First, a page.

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What Is the 26th Amendment?

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  • Written By: C. K. Lanz
  • Edited By: Melissa Wiley
  • Last Modified Date: 07 November 2016
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The 26th amendment of the U.S. Constitution prohibits the American federal and state governments from denying someone 18 years or older the right to vote on account of age. This amendment was added to the United States Constitution on 1 July 1971 after ratification by 38 states. Although eight states never ratified the 26th amendment, the required three-quarters of the states did, and therefore its adoption was certified by the Administrator of General Services. The amendment was adopted in partial response to anti-war student activism and the Supreme Court’s 1970 decision in Oregon v. Mitchell.

There are two sections in the 26th amendment. The first states that the voting rights of citizens who are at least 18 years old cannot be denied on account of age. The second section reserves Congress’s right to enforce the amendment with appropriate legislation.

President Dwight D. Eisenhower stated his support for prohibiting the age-based denial of voting rights in his 1954 State of the Union Address. It wasn’t until 1970 that the establishment of 18 as the voting age in all elections was signed into law, however, by President Richard Nixon as an extension of the Voting Rights Act of 1965. Oregon and Texas quickly launched a legal challenge of the law arguing that states should be allowed to set their own age limits for state elections.

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The Supreme Court of the United States heard arguments in Oregon v. Mitchell in 1970. The court held that although Congress had the power to set voter requirements in federal elections, this authority did not extend to state and local elections. The question of whether the federal government can prevent states from lowering their voting ages below 18 for state and local elections remains open as of 2011.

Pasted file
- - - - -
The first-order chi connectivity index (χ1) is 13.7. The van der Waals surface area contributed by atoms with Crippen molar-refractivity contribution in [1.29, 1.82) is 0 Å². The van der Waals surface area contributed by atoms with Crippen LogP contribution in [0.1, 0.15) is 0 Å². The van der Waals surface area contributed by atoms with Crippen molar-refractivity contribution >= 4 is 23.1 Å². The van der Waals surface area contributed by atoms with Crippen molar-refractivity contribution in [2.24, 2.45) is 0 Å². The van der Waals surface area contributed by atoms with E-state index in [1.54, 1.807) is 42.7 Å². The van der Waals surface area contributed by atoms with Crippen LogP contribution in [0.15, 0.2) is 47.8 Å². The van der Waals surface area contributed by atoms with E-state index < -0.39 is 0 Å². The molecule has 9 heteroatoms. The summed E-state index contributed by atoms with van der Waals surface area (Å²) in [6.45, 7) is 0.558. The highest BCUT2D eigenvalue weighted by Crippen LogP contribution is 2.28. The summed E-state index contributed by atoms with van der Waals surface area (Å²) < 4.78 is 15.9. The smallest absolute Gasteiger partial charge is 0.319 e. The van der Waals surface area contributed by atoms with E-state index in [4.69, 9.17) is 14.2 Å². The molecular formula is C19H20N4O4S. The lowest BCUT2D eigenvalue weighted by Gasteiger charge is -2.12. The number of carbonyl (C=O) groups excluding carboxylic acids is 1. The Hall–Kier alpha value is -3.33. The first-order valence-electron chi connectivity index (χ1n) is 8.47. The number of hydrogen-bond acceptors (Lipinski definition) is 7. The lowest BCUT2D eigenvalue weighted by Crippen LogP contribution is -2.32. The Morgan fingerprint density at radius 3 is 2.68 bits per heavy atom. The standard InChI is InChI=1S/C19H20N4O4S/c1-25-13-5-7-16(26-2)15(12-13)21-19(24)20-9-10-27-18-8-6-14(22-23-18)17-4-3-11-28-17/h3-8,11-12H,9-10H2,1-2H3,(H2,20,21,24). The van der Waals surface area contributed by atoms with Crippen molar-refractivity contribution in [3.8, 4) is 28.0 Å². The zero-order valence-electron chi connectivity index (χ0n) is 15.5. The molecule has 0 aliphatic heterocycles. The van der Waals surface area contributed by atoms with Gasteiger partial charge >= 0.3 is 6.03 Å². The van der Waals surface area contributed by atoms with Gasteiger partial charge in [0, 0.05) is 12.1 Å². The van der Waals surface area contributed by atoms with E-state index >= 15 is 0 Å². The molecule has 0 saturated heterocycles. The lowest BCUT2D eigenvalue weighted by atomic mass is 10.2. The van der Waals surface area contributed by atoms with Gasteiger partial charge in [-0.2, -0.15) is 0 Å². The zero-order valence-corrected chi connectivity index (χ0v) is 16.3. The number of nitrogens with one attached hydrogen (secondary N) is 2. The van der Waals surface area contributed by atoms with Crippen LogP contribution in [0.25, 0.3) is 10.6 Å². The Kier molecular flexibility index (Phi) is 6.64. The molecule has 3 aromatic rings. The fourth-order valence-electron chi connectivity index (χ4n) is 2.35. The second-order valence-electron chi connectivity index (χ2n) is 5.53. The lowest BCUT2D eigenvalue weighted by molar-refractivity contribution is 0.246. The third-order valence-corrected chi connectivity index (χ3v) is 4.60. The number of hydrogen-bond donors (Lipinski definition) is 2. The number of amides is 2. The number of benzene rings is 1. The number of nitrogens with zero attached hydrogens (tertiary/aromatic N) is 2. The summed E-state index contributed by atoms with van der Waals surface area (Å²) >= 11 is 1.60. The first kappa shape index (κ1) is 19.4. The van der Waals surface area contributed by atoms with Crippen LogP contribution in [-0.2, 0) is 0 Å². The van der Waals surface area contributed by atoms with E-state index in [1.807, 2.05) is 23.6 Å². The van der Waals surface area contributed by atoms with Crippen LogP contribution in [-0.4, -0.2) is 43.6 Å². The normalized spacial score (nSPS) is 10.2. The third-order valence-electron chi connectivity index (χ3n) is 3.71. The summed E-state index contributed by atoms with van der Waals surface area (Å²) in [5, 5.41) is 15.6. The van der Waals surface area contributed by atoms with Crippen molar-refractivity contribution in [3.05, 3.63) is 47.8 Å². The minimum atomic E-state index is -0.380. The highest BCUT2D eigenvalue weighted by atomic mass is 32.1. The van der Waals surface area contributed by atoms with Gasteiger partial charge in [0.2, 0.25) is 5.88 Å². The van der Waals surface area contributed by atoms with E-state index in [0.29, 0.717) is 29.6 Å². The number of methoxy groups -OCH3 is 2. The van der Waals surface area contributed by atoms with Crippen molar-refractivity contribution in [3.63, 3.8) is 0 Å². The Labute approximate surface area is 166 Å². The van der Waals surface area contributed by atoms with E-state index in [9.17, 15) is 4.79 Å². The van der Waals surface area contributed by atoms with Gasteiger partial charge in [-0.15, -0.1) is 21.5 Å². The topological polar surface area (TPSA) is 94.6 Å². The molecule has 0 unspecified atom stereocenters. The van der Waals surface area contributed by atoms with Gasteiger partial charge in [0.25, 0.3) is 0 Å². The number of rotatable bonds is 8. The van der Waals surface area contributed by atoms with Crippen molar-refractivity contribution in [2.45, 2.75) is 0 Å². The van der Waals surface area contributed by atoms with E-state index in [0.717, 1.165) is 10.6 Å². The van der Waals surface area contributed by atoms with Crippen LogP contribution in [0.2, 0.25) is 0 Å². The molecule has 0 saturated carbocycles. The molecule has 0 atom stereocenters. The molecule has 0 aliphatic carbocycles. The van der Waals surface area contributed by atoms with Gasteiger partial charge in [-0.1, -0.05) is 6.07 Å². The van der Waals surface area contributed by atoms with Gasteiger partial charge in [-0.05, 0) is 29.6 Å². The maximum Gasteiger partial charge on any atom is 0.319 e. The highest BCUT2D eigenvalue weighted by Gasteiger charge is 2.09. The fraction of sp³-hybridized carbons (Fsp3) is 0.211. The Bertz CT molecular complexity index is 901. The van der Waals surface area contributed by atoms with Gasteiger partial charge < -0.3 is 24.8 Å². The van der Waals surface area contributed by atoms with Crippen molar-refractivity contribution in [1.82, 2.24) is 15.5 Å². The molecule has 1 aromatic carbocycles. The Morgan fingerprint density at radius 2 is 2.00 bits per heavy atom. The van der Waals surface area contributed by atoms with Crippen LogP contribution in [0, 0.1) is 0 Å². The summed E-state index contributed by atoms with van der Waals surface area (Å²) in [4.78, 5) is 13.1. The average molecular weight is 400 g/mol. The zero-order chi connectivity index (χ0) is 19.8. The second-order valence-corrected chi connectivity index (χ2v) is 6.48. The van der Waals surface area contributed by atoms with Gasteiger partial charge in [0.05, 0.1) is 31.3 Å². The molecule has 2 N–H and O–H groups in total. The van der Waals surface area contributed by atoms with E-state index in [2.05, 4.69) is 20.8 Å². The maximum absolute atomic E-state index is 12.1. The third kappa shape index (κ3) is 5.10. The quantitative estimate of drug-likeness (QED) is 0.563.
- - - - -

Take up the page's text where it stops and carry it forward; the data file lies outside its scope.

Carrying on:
This decision, coupled with the fact that at the time many young men who were ineligible to vote were old enough to be drafted to fight in the Vietnam War, motivated the rapid ratification of the 26th amendment. The process began in March 1971, when Congress voted in favor of proposing the 26th amendment. The Senate approved unanimously, while 19 of 420 representatives in the House opposed. Four months later, Congress submitted the amendment to the states for ratification.

In order for an amendment to be adopted as part of the Constitution, it must first be ratified by three-quarters of the states. The 26th amendment was ratified by 42 states in approximately 100 days. It is the fastest ratification in American history; in most cases, the ratification process can take at least 200 days to complete and is not always successful.

The 26th amendment was part of a series of constitutional changes including amendments 19, 23, and 24 that protected and extended voting rights for specific groups of people. The 19th amendment established a woman’s right to vote, while the 23rd amendment gave citizens in the District of Columbia the right to vote in presidential elections. The 24th amendment prohibited charging a poll tax in order to vote, thus protecting people who could not afford such fees.

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